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Dane Rudhyar's Fire Out of the Stone. Image Copyright 2007 by Michael R. Meyer.

A Reformulation of the
Basic Images of the
Judeo-Christian Tradition

by Dane Rudhyar, 1962

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This title was first published by Sevire, 1963.

Cover for the online edition copyright © 2008
by Michael R. Meyer.

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"Thy God is a cosumming fire."
Duet. 4:25

"He shall baptize you with the Holy Spirit and with fire."
Matthew 3:11

"I am come to send fire on the earth."
Luke 12:49

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"I am Alpha and Omega, the beginning and the end."
Rev. 21 : 6

Consider the yearly cycle of vegetation in the fields. When autumn comes to a close, we find in the soil two end-results of the activity which brought to life in the spring an abundance of green plants and flowers. On the one hand we observe the decay of the fallen leaves and of all but a few tough stems (the "ghosts" of the past); on the other hand, if we look carefully through the decaying humus, we will discover the seeds that dropped to the ground as the plants which had produced them began to die.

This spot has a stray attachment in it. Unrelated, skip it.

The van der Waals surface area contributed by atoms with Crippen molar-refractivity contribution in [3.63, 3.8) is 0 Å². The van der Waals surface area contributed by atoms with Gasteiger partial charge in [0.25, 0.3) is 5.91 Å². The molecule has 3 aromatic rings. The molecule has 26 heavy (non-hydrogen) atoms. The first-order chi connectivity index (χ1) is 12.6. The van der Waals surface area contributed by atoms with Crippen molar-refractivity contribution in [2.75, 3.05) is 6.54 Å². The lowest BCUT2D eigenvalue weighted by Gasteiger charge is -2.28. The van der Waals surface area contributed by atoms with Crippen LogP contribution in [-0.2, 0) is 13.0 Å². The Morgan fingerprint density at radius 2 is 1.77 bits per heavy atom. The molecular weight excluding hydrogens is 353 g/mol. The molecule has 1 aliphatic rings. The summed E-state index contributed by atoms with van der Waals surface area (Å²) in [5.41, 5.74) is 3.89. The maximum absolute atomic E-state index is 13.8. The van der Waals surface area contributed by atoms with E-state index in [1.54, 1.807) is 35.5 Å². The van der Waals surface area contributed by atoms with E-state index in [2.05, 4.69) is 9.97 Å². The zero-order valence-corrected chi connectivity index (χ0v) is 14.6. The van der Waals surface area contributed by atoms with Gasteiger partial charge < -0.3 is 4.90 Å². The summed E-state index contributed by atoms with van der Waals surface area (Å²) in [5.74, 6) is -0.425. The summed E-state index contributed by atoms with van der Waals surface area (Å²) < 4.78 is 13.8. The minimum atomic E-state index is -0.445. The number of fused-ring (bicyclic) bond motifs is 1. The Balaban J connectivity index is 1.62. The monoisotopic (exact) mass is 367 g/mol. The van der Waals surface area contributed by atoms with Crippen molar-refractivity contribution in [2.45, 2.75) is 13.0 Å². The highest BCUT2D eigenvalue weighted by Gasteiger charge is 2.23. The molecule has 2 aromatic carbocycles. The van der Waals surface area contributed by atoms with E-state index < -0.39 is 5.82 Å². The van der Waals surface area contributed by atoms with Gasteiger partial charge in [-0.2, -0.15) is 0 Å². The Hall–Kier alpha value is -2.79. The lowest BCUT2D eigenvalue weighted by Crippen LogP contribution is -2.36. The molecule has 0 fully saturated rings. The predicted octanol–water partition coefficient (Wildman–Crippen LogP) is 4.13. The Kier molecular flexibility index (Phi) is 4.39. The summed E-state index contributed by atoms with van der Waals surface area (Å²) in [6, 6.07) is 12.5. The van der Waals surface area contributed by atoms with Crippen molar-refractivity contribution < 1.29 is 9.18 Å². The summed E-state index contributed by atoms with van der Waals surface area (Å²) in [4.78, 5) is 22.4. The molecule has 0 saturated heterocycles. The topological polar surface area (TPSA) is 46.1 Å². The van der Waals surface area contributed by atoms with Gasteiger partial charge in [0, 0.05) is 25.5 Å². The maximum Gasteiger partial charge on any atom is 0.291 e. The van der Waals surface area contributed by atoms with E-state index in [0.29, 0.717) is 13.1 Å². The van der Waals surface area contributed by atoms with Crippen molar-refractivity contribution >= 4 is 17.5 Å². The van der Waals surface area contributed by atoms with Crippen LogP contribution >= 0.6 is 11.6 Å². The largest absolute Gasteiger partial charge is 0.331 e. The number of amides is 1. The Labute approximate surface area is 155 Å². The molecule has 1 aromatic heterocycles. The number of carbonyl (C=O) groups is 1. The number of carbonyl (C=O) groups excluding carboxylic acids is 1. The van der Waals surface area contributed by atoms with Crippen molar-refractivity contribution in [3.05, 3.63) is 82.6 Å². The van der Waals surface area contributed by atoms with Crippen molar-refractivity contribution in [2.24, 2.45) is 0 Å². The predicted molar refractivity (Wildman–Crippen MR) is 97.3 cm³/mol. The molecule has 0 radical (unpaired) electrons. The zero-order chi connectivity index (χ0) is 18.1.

Seen in this simplified form we can say that the close of the cycle of yearly vegetable life produces essentially two things: seeds and decaying leaves. The leaves mix with the minerals in the soil to form humus; and the seeds will germinate in time, unless their hard envelopes fail to protect them and they too decay under rain and snow or are destroyed by other living entities. The seeds will bring forth a more abundant vegetation; the decayed leaves, once returned to the soil, will be reabsorbed into this new vegetation as chemical raw material. Symbolically understood these two ways of vegetable life — the way of the seed and the way of leaves — are profoundly and universally significant. They illustrate the path of the soul and the highway of material elements in the total human being. These two lines of unfoldment lead, respectively, to what we might symbolically call the Brotherhood of the Seed (the Company of Perfected Souls of the "last Day"), and to chaos ("the Deep").